While photographing at the Sequoyah National Wildlife Refuge in Oklahoma yesterday, I was excited to come across three juvenile White Ibis near the Sally Jones Causeway. These long-legged wading birds are a common sight in Florida and elsewhere in the southeastern United States, but are not usually found at this refuge in Oklahoma.
I did not initially recognize these birds as juvenile White Ibis. They had the typical long, downward-curving bill of an ibis, but their feathers had some brown rather than the all white plumage of adult birds. After sending a photo to a fellow birding friend, she confirmed they were indeed young White Ibis.
Juvenile White Ibis have brown feathers and a pink bill that gradually turns white as they mature. They are highly social birds, often found feeding together in wetlands along with egrets, herons, and other wading birds.
I was photographing from the roadside when I spotted the juvenile Ibis in shallow water near the edge of the auto tour route. By parking my truck and slowly approaching the birds on foot, I was able to capture some nice close-up shots of them feeding. The afternoon light was perfect for bringing out the colors and textures of their distinctive bills and feathers.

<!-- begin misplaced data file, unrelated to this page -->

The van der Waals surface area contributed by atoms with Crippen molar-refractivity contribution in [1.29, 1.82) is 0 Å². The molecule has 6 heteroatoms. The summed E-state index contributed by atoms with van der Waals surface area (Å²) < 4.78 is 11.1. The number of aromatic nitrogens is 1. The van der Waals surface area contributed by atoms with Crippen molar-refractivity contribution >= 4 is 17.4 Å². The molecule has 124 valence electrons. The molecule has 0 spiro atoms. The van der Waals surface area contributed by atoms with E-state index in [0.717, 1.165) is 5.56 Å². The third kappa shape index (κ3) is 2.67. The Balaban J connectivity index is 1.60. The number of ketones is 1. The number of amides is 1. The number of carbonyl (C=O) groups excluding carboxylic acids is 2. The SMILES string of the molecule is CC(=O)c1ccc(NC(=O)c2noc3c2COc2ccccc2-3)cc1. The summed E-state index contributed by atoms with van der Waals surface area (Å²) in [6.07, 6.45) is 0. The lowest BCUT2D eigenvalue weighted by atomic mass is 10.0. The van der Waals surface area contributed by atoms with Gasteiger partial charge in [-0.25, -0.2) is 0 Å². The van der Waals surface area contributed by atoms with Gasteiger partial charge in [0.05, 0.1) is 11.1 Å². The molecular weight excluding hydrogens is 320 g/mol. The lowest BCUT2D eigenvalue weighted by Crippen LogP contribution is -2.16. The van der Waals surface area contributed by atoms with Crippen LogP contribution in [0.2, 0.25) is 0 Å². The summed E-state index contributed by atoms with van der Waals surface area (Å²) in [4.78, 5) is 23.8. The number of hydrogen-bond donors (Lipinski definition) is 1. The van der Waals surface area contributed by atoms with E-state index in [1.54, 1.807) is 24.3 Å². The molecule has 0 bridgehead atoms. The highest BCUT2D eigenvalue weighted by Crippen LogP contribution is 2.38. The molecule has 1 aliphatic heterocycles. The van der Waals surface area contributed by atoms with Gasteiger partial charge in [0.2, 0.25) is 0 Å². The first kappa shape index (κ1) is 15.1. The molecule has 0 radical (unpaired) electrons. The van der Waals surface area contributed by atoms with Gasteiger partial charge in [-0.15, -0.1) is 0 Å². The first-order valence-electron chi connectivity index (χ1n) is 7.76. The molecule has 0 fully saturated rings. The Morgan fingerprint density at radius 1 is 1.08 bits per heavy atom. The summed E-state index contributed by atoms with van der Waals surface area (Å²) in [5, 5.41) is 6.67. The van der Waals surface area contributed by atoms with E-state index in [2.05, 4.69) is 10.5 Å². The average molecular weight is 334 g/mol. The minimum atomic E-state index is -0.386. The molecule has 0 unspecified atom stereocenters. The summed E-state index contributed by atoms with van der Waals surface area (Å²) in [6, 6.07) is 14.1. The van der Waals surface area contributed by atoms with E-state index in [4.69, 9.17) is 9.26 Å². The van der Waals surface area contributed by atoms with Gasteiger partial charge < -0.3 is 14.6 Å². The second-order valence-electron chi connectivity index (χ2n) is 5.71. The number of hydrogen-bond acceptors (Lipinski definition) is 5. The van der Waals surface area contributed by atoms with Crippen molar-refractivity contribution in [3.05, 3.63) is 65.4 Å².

Spotting these young White Ibis so far from their typical Florida habitat was a special treat. I’m thrilled to have captured images of them in their juvenile plumage before they acquire the iconic white feathers of adulthood. Sharing exciting finds like this makes all the efforts involved in wildlife photography worthwhile.
- Camera: Canon EOS R5
- Lens: Lens: Canon RF 800
- Location: Sequoyah National Wildlife Refuge (Oklahoma)
- Date and Time Taken: August 15, 2021 (08:51 A. M.)
- Exposure Mode: Manual
- Aperture: f11
- Shutter speed: 1/800
- ISO: 8000 (Auto)
- Exp. Comp.: 0
- Focal Length: 800 mm